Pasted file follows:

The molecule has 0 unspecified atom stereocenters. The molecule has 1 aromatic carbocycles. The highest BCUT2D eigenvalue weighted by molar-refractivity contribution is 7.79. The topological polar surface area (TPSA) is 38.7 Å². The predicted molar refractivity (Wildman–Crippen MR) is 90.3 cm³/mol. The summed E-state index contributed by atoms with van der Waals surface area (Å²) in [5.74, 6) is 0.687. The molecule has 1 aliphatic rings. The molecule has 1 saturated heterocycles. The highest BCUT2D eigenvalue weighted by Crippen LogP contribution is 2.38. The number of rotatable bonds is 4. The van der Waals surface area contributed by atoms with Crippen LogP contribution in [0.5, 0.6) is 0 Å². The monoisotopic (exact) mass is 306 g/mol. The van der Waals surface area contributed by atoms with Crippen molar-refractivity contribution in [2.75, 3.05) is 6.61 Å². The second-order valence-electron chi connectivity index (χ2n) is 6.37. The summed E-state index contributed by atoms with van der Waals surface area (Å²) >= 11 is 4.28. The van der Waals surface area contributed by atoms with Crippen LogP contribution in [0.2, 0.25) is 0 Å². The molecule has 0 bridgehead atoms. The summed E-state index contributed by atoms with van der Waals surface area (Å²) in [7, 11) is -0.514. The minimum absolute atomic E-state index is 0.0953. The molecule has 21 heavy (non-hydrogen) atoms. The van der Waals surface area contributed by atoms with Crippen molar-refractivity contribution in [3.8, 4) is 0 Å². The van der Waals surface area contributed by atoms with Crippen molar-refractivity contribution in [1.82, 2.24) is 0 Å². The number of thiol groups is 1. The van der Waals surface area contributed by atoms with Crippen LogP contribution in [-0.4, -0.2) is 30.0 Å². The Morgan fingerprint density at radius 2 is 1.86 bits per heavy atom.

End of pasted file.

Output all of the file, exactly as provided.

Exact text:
The molecule has 0 unspecified atom stereocenters. The molecule has 1 aromatic carbocycles. The highest BCUT2D eigenvalue weighted by molar-refractivity contribution is 7.79. The topological polar surface area (TPSA) is 38.7 Å². The predicted molar refractivity (Wildman–Crippen MR) is 90.3 cm³/mol. The summed E-state index contributed by atoms with van der Waals surface area (Å²) in [5.74, 6) is 0.687. The molecule has 1 aliphatic rings. The molecule has 1 saturated heterocycles. The highest BCUT2D eigenvalue weighted by Crippen LogP contribution is 2.38. The number of rotatable bonds is 4. The van der Waals surface area contributed by atoms with Crippen LogP contribution in [0.5, 0.6) is 0 Å². The monoisotopic (exact) mass is 306 g/mol. The van der Waals surface area contributed by atoms with Crippen molar-refractivity contribution in [2.75, 3.05) is 6.61 Å². The second-order valence-electron chi connectivity index (χ2n) is 6.37. The summed E-state index contributed by atoms with van der Waals surface area (Å²) >= 11 is 4.28. The van der Waals surface area contributed by atoms with Crippen LogP contribution in [0.2, 0.25) is 0 Å². The molecule has 0 bridgehead atoms. The summed E-state index contributed by atoms with van der Waals surface area (Å²) in [7, 11) is -0.514. The minimum absolute atomic E-state index is 0.0953. The molecule has 21 heavy (non-hydrogen) atoms. The van der Waals surface area contributed by atoms with Crippen molar-refractivity contribution in [3.8, 4) is 0 Å². The van der Waals surface area contributed by atoms with Crippen molar-refractivity contribution in [1.82, 2.24) is 0 Å². The number of thiol groups is 1. The van der Waals surface area contributed by atoms with Crippen LogP contribution in [-0.4, -0.2) is 30.0 Å². The Morgan fingerprint density at radius 2 is 1.86 bits per heavy atom.